If you or your client serves a local community, you need local links. Sourcing high-DR links from global sites is not enough for Local SEO. They may give you some power, but they won’t give you local relevance.
Do you want to exceed expectations with industry-specific links that rarely cost money? Do you want to build relationships with the local business community while creating a sterling backlink profile?
Below, I’ll show you how...
In this guide, you’re going to learn what local link building is. You’ll also learn why local links can be more effective than prestigious ones that aren’t tied to your region. After that, you’re going to learn seven places to source high-quality local links.
- 1 What Is Local Link Building?
- 2 1. Start with directories
- 3 2. Build local guest posts
- 4 3. Offer mentions in a piece of content to get links back
- 5 4. Do outreach to insert links elsewhere
- 6 5. Drive unlinked brand mentions
- 7 6. Create expert roundups
- 8 7. Ask for vendor partner links
- 9 Summing it Up: What to do Now
What Is Local Link Building?
Local link building is the process of building links from local (geographically nearby) sources.
Next to major steps like signing up for Google My Business, building local backlinks is one of the essential elements of local SEO.
If you want to understand why local backlinks are important, consider the role of any type of link building in your SEO efforts. Google uses your link profile to make judgments about your website and its relevance to key topics.
If you want to appear in Google search results, you need to have some relevance signals that crawlers can assess. With local SEO, you have two different types of relevance to worry about: industry relevance and local relevance.
Unlike industry links alone, local link building helps you to prove to Google that your website is relevant to a location.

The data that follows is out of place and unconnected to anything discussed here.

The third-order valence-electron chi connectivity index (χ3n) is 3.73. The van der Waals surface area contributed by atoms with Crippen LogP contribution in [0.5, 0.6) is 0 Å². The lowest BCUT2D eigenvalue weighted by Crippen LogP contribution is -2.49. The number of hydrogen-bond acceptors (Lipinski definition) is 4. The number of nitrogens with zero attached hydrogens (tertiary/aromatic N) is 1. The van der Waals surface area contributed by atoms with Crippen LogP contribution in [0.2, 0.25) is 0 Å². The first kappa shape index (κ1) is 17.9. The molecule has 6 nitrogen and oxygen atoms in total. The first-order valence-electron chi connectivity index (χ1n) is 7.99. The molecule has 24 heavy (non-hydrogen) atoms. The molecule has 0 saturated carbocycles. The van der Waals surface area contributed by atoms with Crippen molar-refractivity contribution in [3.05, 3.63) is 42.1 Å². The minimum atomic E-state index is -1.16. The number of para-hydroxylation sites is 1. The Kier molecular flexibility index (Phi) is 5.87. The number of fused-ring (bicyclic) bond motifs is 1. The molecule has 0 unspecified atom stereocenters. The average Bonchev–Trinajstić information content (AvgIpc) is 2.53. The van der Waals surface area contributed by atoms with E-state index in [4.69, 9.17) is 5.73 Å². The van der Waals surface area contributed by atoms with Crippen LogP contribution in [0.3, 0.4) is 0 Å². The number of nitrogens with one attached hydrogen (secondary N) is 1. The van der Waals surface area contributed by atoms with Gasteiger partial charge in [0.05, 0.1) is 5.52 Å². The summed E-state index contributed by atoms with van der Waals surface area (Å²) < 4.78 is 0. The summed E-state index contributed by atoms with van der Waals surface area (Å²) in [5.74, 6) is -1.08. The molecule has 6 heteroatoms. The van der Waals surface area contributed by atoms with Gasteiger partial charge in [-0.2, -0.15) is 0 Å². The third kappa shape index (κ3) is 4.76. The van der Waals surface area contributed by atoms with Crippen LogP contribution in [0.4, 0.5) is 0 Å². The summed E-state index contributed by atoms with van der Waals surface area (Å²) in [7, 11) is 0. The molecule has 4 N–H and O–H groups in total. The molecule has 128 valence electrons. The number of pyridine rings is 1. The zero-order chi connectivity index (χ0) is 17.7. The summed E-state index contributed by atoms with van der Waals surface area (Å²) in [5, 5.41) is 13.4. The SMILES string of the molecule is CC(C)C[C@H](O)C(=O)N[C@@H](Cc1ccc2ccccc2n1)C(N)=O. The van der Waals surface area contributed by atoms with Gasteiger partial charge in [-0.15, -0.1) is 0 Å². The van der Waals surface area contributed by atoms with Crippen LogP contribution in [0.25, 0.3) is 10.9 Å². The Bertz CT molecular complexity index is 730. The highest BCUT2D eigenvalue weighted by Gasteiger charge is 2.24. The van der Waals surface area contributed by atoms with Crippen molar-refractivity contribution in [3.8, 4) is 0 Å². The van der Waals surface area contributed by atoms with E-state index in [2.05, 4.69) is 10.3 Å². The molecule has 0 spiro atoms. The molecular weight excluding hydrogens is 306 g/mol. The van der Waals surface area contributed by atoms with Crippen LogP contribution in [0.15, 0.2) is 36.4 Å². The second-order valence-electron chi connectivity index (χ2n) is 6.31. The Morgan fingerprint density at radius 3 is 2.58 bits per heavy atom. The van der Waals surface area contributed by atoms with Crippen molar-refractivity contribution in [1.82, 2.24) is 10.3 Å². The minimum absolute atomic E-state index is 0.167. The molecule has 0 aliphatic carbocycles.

If you’re trying to build backlinks for a real estate website in Chicago, you need links from real estate sites and Chicago sites. The best backlinks for your SEO are from sites that are relevant to both.
Google will consider all of this when judging your site. Solid local links can help you earn your way into local results. These links are also a major contributing factor in whether or not you appear in the local pack.
The advantages go further than that.
Visitors who follow a local link to your website are more likely to purchase local services. It’s exactly the type of traffic you want to drive, even if you aren’t worried about what Google wants.
Now, you know why it’s worth it to engage in local link building, and what impact it has on your local SEO. Let’s get started on how to do it.
I recommend seven different steps that all build on one another until you’re in a powerful position.
Those steps are:
- 1Start with directories
- 2Build local guest posts
- 3Offer mentions in a piece of content to get links back
- 4Do outreach to insert links elsewhere
- 5Drive unlinked brand mentions
- 6Create expert roundups
- 7Ask for vendor partner links
Let’s start with some links that are, fortunately, free and easy to set up.
1. Start with directories
A directory is a website that collects and displays local business listings. Any businesses that have been added will have their name, address, and phone number (often abbreviated as your NAP information) listed for the public.
You’ve probably visited many of these types of sites before. Sites/apps like Yelp, YellowPages, BBB (Better Business Bureau), and Angie's List are all directories. Even Google My Business is a sort of directory.
You should create business profiles on the national sites, such as those I just named. Still, the real purpose of this link-building step is to find industry and/or region-specific local directories. Those sites will help you establish your relevance to a specific city or local community.
Let’s imagine that your client is a plumber in New York. Can we find a directory that will help you hit both marks?